Uber Inks $100 Million Deal with Drivers

Uber2Ride-sharing Uber and its drivers have reached a tentative settlement of $100 million, giving drivers greater bargaining power, but allowing the company to retain them as freelancers, rather than employees.

The proposed settlement guarantees $84 million in payment to drivers with the remaining $16 million contingent on future increases in Uber’s company valuation. The deal still must be approved by the trial judge.

The 160,000 California drivers filed class actions three years ago claiming they were employees entitled to a variety of workers’ rights and not independent contractors as the company claimed. In addition, the drivers alleged that Uber wrongly told its customers that tips were included in the fares.

Under terms of the deal Uber agreed to change its business practices to give drivers greater transparency and a way to seek redress for complaints.

Uber agreed it will only be able to deactivate drivers from the Uber platform for sufficient cause and give drivers two warnings and create an appeals process overseen by fellow drivers.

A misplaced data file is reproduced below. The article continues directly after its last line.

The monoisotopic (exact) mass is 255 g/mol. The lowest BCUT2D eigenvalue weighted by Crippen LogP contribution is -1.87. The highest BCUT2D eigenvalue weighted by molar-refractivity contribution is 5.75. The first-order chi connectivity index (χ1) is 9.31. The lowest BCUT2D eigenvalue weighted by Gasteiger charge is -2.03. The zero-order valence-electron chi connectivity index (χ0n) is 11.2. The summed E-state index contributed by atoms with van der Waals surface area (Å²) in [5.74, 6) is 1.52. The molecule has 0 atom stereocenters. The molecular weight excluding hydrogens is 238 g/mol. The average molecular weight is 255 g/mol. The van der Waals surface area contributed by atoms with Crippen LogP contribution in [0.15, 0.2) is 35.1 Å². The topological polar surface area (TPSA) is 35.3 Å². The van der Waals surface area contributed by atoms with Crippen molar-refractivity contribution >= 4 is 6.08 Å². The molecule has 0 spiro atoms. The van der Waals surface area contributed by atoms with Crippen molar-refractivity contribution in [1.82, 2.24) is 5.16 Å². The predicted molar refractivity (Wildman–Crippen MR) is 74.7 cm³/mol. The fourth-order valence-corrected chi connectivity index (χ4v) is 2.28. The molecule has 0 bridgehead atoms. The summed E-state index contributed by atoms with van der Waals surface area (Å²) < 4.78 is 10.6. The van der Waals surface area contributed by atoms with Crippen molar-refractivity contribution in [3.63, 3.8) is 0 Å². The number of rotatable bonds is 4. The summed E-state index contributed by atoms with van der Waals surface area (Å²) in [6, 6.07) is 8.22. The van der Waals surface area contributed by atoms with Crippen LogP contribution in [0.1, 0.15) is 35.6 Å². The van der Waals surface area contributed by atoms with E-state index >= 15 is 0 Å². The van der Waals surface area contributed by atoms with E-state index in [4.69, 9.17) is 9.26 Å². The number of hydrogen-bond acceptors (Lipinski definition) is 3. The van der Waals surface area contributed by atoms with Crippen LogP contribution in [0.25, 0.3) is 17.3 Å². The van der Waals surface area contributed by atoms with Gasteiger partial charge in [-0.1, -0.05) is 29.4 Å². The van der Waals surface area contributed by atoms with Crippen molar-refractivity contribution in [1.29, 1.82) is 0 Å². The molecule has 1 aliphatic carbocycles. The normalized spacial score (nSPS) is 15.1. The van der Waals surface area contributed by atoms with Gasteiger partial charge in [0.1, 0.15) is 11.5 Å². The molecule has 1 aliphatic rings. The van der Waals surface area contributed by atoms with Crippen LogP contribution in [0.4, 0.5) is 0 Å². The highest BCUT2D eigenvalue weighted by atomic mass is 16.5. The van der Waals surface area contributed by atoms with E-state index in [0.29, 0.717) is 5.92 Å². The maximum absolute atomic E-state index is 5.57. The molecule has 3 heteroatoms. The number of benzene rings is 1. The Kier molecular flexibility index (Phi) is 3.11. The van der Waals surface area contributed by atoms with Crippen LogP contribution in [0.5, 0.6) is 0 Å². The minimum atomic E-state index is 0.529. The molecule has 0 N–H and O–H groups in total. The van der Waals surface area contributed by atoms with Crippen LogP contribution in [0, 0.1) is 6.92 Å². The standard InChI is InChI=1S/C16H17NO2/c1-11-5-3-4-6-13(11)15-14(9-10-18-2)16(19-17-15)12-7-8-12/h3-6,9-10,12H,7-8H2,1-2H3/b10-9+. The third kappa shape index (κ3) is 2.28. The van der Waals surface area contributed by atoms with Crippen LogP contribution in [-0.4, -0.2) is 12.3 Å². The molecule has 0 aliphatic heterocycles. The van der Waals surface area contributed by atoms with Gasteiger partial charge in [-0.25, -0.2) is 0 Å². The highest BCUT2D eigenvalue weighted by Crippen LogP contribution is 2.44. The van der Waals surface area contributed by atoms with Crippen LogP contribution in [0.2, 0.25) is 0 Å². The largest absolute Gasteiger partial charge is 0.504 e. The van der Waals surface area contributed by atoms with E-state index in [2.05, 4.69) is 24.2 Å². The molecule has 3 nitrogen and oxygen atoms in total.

Uber would allow drivers to arbitrate claims at Uber’s expense, including claims related to the driver’s employment status. The company also said it will fund a Driver Association of elected driver leaders and meet with them quarterly to address concerns.

Finally, Uber will clarify its messages to customers that tipping, while not required, is not part of the fare.

In December, U.S. District Judge Edward Chen approved class status for the drivers over employment status and a subclass of drivers seeking tips.  The drivers wanted reimbursement for phone and vehicle-related costs as well as overtime pay, lunch breaks and expense payments.

Uber created a software program, or Uber app, that allows people seeking taxi service to link up with drivers, who use the same app. The drivers use their personal cars to meet riders and drive them to their destination for a fee. The fees go directly to Uber via credit card payments and drivers receive a share of the fee.

Case: O’Connor v. Uber, No. 13-3826

 

 

 

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